All Quiet on the Western Front – Christmas 1914
On Christmas Eve 1914 in northern France a frost set in. It had been raining for weeks, filling the trenches to waist height with water, soaking spirits, drowning hope. So acute was this drop in temperature, that it froze solid the soldiers’ great coats and hardened their boots. The men themselves were “frozen to the marrow”.
Christmas morning rose foggy and then turned into a freezing day.
Along certain sections of the front, a truce was called. The Germans seemed to have made the first move.
Soldiers from both camps rose cautiously from their trenches, climbed up and started to walk in No Man’s Land, unarmed, some bearing white flags. The frosty weather had dried the filthy mud solid. It facilitated the soldiers’ passage across the free zone.
Exiting their trenches was counter to the orders given by many, although not all, superior officers on both sides of the war – “no fraternising’ – but the men were ready for respite, a few hours of peace. It was Christmas, after all, and it seemed a perfect moment to remember those who had died or were missing and loved ones back home.
They shook hands with their enemies, then smoked cigarettes or cigars, sipped schnapps, sang songs – ragtime, Christmas Carols, Music Hall ditties, and even played football (in some cases using sandwiches for balls). Allies and Germans together. Peace for a few hours. Some exchanged gifts (chocolate cake, tobacco). One unit was offered a gift of two barrels of French beer by the Germans which they rolled back to their trench and consumed. Later, the Germans called out to the Tommies. How’s the beer? They and their enemy were in agreement that the French beer was lousy.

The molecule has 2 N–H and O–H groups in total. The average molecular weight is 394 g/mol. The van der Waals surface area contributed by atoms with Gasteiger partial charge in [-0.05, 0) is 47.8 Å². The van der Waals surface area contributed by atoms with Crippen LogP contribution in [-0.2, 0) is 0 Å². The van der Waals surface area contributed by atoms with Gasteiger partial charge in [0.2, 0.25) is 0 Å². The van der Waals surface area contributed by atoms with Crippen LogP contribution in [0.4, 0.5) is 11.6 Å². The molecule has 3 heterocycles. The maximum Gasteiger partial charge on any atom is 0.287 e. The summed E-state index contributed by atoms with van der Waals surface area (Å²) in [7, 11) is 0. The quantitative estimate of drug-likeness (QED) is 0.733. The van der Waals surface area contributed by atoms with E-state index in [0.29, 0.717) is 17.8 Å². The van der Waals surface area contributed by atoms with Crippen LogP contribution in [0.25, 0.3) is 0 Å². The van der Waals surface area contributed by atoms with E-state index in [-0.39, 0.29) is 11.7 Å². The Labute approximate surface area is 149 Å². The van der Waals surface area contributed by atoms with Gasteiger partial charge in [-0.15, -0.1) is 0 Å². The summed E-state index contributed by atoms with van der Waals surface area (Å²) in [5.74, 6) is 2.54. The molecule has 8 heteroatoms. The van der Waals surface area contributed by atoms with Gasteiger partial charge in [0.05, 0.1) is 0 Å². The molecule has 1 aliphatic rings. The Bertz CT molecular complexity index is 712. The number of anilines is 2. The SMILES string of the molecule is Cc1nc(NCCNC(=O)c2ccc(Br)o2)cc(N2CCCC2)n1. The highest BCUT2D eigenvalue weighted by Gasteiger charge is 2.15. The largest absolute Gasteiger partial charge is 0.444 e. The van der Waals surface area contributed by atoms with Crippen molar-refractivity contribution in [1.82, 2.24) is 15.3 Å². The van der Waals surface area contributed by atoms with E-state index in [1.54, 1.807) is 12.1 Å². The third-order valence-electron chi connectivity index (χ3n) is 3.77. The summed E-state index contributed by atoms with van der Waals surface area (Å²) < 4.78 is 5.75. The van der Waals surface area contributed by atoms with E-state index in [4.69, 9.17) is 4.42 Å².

Some shared thoughts of their families, showed photographs of their sweethearts back home, waiting and praying for their safe return. Others enquired of the status of certain of their comrades. The Germans were able to confirm that this soldier or that officer had died and had been buried, or…
To read the full article visit http://the-history-girls.blogspot.fr/
- Interview with Carol Drinkwater, author of the Olive Series The Good Life France. 0
- Daily Mail: Emotional ties with actress and author Carol Drinkwater Carol on notebooks, her obsession with olives, getting married in the Cook Islands, showbiz running in the family and her days on All Creatures Great & Small 0
- 'As a young actress, I would spend everything that I'd earn on travelling…' Irish Indpendent. Louisa McBride interviews Carol Drinkwater. 0
- Where are they now? Actress and author Carol Drinkwater. STAGE and screen actress Carol played Helen Herriot in the popular TV series All Creatures Great And Small (1978-1985) with Robert Hardy, Christopher Timothy and Peter Davison. 0
- A Python’s Paradise: Carol Drinkwater Interview A Clockwork Orange 50th anniversary exclusive! 0
- The Irish Times, December 2017 From award-winning actor to bestselling author: John Rainsford discovers the emotional outpouring behind the writer’s latest novel. 0
- Carol Drinkwater Lives the Good Life in France (and Writes About It Too) The Thin Reads Interview with Carol Drinkwater, Author of “Hotel Paradise” 0
- Interview for WAMC's The Roundtable, Northeast Public Radio USA An award-winning, nationally recognized eclectic talk program. 0